“I’m striving to be the best supporter and captain I can be - the Club's biggest fan! As long as my team are winning, I'm happy.

“I wear the armband and I would say I’m a leader but naturally, I lean on other people too.

Ellen White has worn the armband over the last few games and she’s been unbelievable.

“Then we have the likes of Keira, Lucy, Alex, Sam, Abby, who all contribute in so many different ways – and they probably don’t even know they are.

“Within any team I’ve been part of – the national team or at Club level – it’s never always been about one person.

“That’s what’s so special about our team. We have a big squad for a reason – we all have different attributes – and it’s about utilizing them all at different points of the season.

“The girls have stepped up in various ways, scoring, defending well and leading by example. We have got the right balance as we’ve shown over the last few games with the victories we’ve had.”

True leaders exhibit role modelling behaviours, encouraging others to follow suit, driving the highest standards across the board.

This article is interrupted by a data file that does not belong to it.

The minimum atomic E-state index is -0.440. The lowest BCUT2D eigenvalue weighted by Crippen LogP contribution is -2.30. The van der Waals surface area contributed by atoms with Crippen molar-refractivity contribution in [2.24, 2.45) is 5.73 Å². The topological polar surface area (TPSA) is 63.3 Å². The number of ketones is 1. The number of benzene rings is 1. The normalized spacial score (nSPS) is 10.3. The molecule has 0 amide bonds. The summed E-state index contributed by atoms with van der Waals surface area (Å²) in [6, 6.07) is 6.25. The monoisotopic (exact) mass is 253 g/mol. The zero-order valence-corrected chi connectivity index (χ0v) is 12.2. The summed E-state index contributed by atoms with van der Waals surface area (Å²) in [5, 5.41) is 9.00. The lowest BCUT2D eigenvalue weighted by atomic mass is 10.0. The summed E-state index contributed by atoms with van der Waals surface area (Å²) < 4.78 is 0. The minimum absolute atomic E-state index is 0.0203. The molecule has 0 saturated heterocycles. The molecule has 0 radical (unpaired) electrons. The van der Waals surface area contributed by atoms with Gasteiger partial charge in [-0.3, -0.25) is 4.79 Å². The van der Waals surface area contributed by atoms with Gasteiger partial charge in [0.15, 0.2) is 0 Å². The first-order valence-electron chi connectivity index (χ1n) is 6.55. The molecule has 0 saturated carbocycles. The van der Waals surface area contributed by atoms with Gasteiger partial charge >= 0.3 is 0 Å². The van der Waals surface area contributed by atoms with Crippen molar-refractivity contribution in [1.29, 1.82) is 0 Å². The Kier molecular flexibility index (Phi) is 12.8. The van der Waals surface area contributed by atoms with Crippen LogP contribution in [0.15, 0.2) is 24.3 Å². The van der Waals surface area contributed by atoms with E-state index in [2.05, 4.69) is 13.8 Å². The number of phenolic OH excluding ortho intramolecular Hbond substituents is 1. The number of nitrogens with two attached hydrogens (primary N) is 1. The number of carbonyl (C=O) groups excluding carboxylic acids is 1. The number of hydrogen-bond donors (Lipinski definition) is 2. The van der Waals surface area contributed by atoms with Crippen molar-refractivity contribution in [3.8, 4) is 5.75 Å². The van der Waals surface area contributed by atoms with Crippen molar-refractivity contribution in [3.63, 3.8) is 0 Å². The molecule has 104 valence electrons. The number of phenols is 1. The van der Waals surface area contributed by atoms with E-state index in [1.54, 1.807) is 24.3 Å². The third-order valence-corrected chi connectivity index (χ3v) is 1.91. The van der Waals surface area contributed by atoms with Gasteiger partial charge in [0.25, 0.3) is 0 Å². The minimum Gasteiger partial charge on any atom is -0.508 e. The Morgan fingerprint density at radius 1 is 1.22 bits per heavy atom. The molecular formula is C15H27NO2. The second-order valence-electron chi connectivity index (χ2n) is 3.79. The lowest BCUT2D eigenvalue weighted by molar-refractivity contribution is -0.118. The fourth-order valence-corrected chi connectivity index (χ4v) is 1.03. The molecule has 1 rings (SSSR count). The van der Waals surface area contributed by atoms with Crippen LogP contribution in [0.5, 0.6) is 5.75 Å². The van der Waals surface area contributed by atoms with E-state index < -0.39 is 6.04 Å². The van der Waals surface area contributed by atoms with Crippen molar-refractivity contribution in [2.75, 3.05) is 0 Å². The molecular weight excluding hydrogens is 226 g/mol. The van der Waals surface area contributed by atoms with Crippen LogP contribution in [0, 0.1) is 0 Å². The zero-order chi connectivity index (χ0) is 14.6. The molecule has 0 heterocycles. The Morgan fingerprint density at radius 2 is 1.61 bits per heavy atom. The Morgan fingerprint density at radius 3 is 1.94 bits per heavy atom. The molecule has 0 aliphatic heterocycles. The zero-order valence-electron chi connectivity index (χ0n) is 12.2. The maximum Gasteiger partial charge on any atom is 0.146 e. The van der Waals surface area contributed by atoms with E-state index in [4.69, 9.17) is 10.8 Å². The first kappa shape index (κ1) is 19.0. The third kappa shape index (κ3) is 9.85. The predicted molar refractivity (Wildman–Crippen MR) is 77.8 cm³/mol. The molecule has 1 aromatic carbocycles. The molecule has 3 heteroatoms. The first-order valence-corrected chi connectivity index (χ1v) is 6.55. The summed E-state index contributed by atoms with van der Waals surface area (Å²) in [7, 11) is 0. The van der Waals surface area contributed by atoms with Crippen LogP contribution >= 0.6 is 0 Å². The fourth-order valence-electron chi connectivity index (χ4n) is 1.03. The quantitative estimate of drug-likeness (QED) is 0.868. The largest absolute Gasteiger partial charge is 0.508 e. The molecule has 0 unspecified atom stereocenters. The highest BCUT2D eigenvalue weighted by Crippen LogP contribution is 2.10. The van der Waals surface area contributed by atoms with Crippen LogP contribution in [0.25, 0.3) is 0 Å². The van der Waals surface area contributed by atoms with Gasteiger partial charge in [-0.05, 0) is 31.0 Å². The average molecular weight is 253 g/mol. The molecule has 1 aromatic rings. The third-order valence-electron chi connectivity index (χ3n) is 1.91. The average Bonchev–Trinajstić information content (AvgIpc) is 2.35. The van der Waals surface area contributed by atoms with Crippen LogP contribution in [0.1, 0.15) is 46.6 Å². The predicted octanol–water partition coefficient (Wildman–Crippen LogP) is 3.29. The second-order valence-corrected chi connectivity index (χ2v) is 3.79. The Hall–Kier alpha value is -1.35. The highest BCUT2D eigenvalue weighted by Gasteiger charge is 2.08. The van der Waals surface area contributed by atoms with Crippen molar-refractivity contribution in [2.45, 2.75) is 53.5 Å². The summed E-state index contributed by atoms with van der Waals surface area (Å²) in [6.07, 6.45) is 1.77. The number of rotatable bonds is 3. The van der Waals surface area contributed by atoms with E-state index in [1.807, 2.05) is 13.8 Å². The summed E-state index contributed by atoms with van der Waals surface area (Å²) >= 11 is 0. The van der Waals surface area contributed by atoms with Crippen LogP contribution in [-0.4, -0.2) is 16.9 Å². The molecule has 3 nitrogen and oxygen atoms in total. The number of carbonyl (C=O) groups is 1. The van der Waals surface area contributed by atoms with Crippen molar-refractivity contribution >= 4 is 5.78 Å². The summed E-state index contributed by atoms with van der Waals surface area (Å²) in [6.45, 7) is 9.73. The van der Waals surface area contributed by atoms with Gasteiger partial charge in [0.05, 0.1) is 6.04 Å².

City’s 2020 summer signings included two World Cup winners, two Champions League winners and one of the country’s brightest young talents – all of whom had already made a name for themselves but were determined to reach the next level of performance and help to grow the women’s game in this country.

Even before she arrived in Manchester, Lucy Bronze (The Best FIFA Women’s Player of the Year for 2020) proved an inspiration to her new teammates.

Upon her signing, Aoife Mannion – an ‘unsung hero’ herself, according to her teammates – revealed that part of her motivation for her ACL recovery was driven by Bronze, as Mannion challenged herself to reach a stage where she could ‘compete physically’ with the European Champion.

“I really look up to Lucy Bronze,” she declared. “It’s been really eye-opening and enjoyable to be around her, seeing how she does things and listening to her views on things.

“She’s an elite person and player and she’s really rubbing off on all of the players on the team, and there are a few players I could say that about.